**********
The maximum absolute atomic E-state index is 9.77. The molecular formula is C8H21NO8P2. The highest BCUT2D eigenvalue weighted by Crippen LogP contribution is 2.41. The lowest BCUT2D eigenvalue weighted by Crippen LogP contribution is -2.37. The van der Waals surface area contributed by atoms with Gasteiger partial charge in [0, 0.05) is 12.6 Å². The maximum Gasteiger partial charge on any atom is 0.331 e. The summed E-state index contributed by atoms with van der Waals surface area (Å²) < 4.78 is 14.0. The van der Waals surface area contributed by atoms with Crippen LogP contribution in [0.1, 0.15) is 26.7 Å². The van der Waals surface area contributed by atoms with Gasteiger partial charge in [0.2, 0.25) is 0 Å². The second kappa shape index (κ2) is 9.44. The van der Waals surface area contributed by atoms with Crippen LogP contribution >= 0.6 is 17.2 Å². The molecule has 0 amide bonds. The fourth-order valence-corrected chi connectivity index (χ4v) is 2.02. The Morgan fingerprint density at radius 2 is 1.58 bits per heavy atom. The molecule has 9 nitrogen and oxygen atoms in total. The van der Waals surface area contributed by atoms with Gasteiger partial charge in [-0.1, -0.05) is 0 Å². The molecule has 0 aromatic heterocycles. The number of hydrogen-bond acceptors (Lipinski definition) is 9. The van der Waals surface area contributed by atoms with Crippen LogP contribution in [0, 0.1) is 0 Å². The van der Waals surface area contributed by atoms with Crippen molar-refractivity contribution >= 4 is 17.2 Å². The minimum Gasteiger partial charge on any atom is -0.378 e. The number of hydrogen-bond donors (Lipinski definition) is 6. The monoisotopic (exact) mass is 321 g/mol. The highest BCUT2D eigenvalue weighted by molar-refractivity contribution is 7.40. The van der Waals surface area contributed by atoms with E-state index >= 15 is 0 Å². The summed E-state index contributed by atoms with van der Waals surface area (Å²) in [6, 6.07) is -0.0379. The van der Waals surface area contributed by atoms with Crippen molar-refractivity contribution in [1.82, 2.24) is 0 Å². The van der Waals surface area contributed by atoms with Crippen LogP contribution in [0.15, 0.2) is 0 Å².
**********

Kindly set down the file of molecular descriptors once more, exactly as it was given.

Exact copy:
The maximum absolute atomic E-state index is 9.77. The molecular formula is C8H21NO8P2. The highest BCUT2D eigenvalue weighted by Crippen LogP contribution is 2.41. The lowest BCUT2D eigenvalue weighted by Crippen LogP contribution is -2.37. The van der Waals surface area contributed by atoms with Gasteiger partial charge in [0, 0.05) is 12.6 Å². The maximum Gasteiger partial charge on any atom is 0.331 e. The summed E-state index contributed by atoms with van der Waals surface area (Å²) < 4.78 is 14.0. The van der Waals surface area contributed by atoms with Crippen LogP contribution in [0.1, 0.15) is 26.7 Å². The van der Waals surface area contributed by atoms with Gasteiger partial charge in [0.2, 0.25) is 0 Å². The second kappa shape index (κ2) is 9.44. The van der Waals surface area contributed by atoms with Crippen LogP contribution >= 0.6 is 17.2 Å². The molecule has 0 amide bonds. The fourth-order valence-corrected chi connectivity index (χ4v) is 2.02. The Morgan fingerprint density at radius 2 is 1.58 bits per heavy atom. The molecule has 9 nitrogen and oxygen atoms in total. The van der Waals surface area contributed by atoms with Gasteiger partial charge in [-0.1, -0.05) is 0 Å². The molecule has 0 aromatic heterocycles. The number of hydrogen-bond acceptors (Lipinski definition) is 9. The van der Waals surface area contributed by atoms with Crippen LogP contribution in [0, 0.1) is 0 Å². The van der Waals surface area contributed by atoms with Crippen molar-refractivity contribution >= 4 is 17.2 Å². The minimum Gasteiger partial charge on any atom is -0.378 e. The number of hydrogen-bond donors (Lipinski definition) is 6. The monoisotopic (exact) mass is 321 g/mol. The highest BCUT2D eigenvalue weighted by molar-refractivity contribution is 7.40. The van der Waals surface area contributed by atoms with E-state index >= 15 is 0 Å². The summed E-state index contributed by atoms with van der Waals surface area (Å²) in [6, 6.07) is -0.0379. The van der Waals surface area contributed by atoms with Crippen molar-refractivity contribution in [1.82, 2.24) is 0 Å². The van der Waals surface area contributed by atoms with Crippen LogP contribution in [0.15, 0.2) is 0 Å².